I did manage to sign up, much to my surprise. Now, to make the system actually useful, I need to complete these three steps:
1. Download, print, and sign the VA Release of Information (ROI) form (10-5345a-MHV) (PDF)
2. Mail your signed form to the Release of Information Office at your local VA health care facility. You can use the Facility Locator to find the address
3. Select YES – UPGRADE MY ACCOUNT
Note: Please, allow up to 20 business days to complete the Online Authentication process.
I stand in utter awe of this level of incompetence and bureaucracy. I don’t think I could achieve it if I made an active effort.
One characteristic which distinguishes US bureaucracy is resource intensiveness.
One of the owners of the L’viv-based, multi-million dollar video game company, Nravo, was murdered by a knife-attack in the entrance to his home. The perpetrator didn’t take any money.
Dear Ukrainians, it is neither democracy nor law-abidingness which creates a wealthy society. Hell, most of what the Bolsheviks did was in accordance with the laws they themselves passed. A wealthy society arises when there are property rights.
Three men, two of whom were police raped a woman who was on her way home from a disco. As is common in Ukraine, the sociopaths are relatives of important politicians. The police made no arrests. An angry mob went and ransacked the police station and continue to protest there.
I posted about the physical attack against the business last week. Now this:
It happened in the village of Chausove in the Mykolaiv Oblast. The owner of the raided agriculture business is an opposition politician.
It’s crazy that there seems to have been a definite “order of battle.”
It says guards and farm workers repelled the first attack. Then the attackers brought out pistols and shot guns and split into two groups — one continued pressing the front gate, and the other went around the side.
The owner wrote that he called the police, but they ignored the incident.
He wrote on his Facebook page that there were 80 attacked with pistols and shotguns. He accuses Mykolaiv region governor Mykola Kruglov and general attorney of Ukraine Viktor Pshonka of orchestrating the raid.
It says the arrived in buses.
No on was killed, but many were wounded, five seriously.
I hate injustice. It’s hard for me not to imagine the defenses I supervised in Afghanistan, and how easily we would have slaughtered these attackers.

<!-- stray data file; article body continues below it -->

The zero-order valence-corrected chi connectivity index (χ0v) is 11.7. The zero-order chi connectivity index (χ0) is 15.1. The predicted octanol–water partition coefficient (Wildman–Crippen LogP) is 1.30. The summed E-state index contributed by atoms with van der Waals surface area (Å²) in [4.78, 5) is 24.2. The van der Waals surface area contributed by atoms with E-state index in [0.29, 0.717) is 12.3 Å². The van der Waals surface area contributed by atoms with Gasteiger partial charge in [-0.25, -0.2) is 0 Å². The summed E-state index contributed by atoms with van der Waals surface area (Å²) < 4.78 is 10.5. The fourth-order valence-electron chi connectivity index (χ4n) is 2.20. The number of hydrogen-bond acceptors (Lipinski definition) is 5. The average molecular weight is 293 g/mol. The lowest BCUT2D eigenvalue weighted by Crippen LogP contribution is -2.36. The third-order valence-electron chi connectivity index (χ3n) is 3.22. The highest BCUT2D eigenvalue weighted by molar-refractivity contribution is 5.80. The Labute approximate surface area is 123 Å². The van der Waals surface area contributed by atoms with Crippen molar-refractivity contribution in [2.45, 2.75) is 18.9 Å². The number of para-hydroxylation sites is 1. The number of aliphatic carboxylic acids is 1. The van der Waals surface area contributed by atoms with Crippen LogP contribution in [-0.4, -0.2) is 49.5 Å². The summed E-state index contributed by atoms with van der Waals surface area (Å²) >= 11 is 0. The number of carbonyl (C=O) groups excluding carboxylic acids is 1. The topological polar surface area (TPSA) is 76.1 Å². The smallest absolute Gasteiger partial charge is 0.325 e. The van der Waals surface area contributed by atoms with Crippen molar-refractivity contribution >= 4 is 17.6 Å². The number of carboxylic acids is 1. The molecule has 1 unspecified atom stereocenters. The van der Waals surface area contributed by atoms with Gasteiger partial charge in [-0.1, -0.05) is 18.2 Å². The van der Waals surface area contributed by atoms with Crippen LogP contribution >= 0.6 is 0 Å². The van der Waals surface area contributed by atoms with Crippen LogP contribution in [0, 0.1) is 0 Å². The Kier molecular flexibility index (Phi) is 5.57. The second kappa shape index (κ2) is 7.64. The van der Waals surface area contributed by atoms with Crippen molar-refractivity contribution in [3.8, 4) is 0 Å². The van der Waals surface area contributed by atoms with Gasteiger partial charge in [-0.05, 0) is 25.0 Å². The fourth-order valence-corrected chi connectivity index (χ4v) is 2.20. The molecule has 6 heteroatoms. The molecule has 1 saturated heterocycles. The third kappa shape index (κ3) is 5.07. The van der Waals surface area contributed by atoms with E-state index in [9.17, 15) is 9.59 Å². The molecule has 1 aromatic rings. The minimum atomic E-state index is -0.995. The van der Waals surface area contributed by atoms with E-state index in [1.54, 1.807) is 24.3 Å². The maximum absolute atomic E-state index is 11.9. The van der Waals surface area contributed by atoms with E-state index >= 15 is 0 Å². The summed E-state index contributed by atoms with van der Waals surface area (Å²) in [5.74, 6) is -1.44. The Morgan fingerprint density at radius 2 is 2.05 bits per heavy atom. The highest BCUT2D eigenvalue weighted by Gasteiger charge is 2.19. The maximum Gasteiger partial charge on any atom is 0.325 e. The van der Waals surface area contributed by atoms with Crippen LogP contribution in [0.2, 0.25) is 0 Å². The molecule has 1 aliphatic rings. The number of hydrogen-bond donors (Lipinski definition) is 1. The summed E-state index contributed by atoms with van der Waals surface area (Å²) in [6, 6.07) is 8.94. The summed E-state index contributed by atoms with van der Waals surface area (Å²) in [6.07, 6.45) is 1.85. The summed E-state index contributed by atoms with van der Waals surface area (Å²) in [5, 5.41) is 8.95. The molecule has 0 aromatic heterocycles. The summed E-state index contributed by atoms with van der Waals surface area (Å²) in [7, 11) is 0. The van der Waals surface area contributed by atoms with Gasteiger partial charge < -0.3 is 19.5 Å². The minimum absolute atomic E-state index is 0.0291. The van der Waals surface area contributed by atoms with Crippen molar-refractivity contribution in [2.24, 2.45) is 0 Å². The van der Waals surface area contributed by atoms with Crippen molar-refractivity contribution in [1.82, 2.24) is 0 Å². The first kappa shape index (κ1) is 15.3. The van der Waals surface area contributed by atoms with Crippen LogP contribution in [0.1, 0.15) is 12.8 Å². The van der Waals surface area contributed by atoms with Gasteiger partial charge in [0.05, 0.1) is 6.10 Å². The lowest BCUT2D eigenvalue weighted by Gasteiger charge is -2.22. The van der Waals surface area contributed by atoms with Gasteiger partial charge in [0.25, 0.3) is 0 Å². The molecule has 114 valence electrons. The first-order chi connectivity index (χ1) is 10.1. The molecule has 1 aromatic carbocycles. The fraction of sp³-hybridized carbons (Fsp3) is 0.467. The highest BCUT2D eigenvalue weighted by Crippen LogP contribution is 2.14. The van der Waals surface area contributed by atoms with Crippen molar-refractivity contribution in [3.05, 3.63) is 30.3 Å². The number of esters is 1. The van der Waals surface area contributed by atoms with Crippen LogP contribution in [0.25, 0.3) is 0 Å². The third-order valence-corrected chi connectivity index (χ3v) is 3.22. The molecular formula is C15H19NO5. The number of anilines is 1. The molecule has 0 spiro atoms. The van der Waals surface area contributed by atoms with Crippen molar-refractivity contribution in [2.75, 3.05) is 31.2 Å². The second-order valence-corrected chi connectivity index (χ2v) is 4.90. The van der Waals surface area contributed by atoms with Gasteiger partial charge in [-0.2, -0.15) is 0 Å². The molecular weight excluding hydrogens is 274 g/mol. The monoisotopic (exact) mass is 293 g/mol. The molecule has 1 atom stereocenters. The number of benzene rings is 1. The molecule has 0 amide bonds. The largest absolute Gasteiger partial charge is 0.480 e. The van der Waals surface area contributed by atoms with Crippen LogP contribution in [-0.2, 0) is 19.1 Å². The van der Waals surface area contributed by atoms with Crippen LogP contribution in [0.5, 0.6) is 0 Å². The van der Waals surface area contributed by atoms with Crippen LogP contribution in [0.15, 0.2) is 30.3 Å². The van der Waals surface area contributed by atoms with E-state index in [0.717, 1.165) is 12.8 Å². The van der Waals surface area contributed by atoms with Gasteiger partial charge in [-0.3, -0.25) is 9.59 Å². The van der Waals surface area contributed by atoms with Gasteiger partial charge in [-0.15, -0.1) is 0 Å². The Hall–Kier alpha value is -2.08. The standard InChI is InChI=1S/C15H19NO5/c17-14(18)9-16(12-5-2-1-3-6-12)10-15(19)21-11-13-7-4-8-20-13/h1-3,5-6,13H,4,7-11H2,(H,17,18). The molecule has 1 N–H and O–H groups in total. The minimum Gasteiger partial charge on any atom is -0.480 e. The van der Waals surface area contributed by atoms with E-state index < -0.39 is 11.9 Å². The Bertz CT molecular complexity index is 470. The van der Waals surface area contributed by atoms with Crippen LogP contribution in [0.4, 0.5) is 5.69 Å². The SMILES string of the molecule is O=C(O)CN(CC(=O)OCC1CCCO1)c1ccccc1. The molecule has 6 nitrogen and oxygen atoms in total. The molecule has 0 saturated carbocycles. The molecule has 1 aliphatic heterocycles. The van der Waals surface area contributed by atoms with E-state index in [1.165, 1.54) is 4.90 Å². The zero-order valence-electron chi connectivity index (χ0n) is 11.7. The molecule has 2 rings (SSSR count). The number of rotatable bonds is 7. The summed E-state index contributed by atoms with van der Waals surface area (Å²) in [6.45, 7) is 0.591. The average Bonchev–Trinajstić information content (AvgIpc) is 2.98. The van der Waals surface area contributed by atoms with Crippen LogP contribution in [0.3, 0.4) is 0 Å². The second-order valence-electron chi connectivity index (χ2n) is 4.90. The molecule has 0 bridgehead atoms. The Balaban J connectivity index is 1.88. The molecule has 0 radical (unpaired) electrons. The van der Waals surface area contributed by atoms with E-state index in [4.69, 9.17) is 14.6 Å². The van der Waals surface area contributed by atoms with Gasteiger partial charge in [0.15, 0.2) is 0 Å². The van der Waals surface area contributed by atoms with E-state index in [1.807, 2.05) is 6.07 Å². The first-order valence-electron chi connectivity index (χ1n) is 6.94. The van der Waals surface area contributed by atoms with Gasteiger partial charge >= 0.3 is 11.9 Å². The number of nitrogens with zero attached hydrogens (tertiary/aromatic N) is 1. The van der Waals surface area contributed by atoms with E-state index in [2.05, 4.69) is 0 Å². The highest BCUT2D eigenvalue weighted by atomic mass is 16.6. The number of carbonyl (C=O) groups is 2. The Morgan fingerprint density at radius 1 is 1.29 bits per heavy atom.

Just one machine gun, hell, one rifle could have stopped this attack. The hooligans are usually poor guys who work out a lot. They’re not invested in their crime. So simple. One marksman on the roof of the factory, and everything would be fine.
Of course, I had different rules in Afghanistan. I’m only thinking tactically. That’s a very narrow view. Here, such a defense would likely prompt a repose from the Ukrainian military on behalf of the corporate raider.
Where the hell is that “Zbroya” organization? They should be promoting gun ownership as a solution to this problem instead of masturbating to pictures of uniformed soldiers.
My contact at the archives isn’t answering the phone. I look their number on the internet.
The first number doesn’t work. The second rings and rings without an answer. An old woman answers the third number.
“Is this the archive?” I ask.
“Oh, no, she replies right away. Their number is 2-6 and you dialed 0-6.”
I’m surprised that she knows this, and glance again at their webpage.
“Do you know that your phone number is on your webpage?”
She says something I don’t understand. Her voice is old. Maybe she doesn’t know what a webpage is.
“They are advertising your phone number. They are saying it’s the phone number of the archive.”
“It doesn’t do any harm,” she says.
Her indifference makes me angry. “Maybe you should call them and tell them to change it so that people stop calling you.”
“Oh, I don’t get that many calls,” she says.
I thank her and hang up.